It all began in 1999 when I started Cheeky Guides with a couple of friends.  Despite having never written a book, never mind setting up a publishing company, we muddled through and managed to have a no1 bestseller in Waterstones and Borders for two years with The Cheeky Guide to Brighton. From here we published other Cheeky Guides including Oxford, Love, Student Life and Walks in Brighton and Sussex.

In 2014, after spending a year visiting some of the world's most extraordinary communities I penned my first travel memoir, The No.9 Bus to Utopia (Unbound/Penguin Random House), which also found life as a TED talk, a one-man show and an Arts Council England funded comedy series via The Odditorium podcast. In 2016 my occult memoir The Haunted Moustache was published by Nightfinch Books. The same year I co-authored the first of a trilogy with Hodder and Stoughton, exploring fringe culture. The Odditorium (mavericks who changed the world) was a number one bestseller in the Amazon charts for History and Comedy. The Mysterium  (modern mysteries) was published in October 2017, and The Odysseum (extraordinary journeys) in November 2018.  


As a freelance writer I've written features for The Idler, Psychologies, The Independent, The Psychologist, BBC Online, Ernest Journal and  E&T. I was also one of the collaborators on Brighton: The Graphic Novel.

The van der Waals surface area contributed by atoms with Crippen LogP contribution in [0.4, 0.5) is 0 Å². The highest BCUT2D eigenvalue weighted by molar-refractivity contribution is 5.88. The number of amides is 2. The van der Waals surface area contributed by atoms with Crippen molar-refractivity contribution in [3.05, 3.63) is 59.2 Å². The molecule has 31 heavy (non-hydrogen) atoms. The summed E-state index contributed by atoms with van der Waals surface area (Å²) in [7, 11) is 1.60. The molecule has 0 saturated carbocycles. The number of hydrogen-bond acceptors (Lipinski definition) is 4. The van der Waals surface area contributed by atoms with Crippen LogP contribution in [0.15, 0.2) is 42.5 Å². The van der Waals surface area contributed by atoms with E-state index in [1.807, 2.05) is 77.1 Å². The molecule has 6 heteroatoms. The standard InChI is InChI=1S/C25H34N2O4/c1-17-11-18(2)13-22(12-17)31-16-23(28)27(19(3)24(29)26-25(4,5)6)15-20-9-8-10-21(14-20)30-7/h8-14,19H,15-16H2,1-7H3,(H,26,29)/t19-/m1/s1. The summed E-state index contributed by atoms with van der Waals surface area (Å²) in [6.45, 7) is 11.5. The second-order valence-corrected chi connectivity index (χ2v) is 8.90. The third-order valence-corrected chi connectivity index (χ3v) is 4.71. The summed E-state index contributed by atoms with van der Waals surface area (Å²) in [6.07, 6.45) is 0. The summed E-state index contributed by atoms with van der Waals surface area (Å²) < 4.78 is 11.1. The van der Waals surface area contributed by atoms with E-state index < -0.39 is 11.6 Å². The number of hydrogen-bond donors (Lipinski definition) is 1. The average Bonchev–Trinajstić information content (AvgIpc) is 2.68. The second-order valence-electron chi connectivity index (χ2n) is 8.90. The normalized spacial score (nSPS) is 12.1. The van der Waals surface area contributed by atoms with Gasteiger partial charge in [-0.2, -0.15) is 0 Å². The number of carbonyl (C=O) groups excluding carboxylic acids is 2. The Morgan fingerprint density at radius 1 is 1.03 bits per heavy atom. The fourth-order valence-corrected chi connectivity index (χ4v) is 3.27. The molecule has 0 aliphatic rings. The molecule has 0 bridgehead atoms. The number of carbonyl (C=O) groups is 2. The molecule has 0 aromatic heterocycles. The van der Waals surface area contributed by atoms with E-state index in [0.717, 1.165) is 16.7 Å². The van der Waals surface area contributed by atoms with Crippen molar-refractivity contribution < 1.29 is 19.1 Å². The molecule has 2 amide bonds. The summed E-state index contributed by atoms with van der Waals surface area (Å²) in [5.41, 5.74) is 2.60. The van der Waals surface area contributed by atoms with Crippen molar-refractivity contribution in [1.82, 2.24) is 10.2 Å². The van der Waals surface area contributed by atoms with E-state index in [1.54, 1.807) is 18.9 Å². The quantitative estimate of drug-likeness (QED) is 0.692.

The Haunted Moustache is a beautiful demonstration of how beautifully the mechanism of reality functions, if you’re paying sufficient attention. Neurologically, this book will light you up like a Christmas Tree.
— Alan Moore
‘Bramwell clearly has an eye for the oddball and arcane.’
— The Guardian
i love this book. A brilliant read.
— Chris Evans, Radio 2 Breakfast Show (For The Odditorium)
Number 9 Bus to Utopia is a warm, funny, and oddly moving book. Dr Bramwell’s personal odyssey of bewildered self-discovery brilliantly captures the eternal lure or stepping off the established path and wandering through the forest - when you don’t know where you are going, you are never bored. Highly recommended.
— John Higgs, author of KLF, The Band Who Burned A Million Pounds
A heartbroken hero goes in search of Utopia and discovers himself. I loved this book - warm, funny and enlightening, the perfect book to read when you want to indulge your fantasy of ‘somewhere over the rainbow’ only to discover that the place transformation is right here, right now.
— Suzy Greaves, editor Psychologies
This book, that I approached with caution, turns out to be magnificent. Tested it with the Moondog entry. Passed A+
— Danny Baker, BBC Radio 5Live (For The Odditorium)
I love this book, its cutting observation tempered by an affection and openness to his fellow travellers is as compassionate as it is funny. David Bramwell has written a very important book pretending to be otherwise.
— Tim Smit, Eden Project (For The No9 Bus to Utopia)
Anarchic, fun and quietly paternal
— Daily Telegraph (Cheeky Guide to Student Life)
Amusing and illuminating. Bramwell moves through the various attempts at utopia like a spiritually questing Arthur Dent – a seeker, as his late friend Ken Campbell said, but one with a sense of humour.
— Marcus O'Dair, author of the Robert Wyatt bio, Different Every Time
David is a true philosopher. Packed with gags, wisdom and pathos, this really is a must-read.
— The Idler's Tom Hodgkinson (For The No9 Bus to Utopia)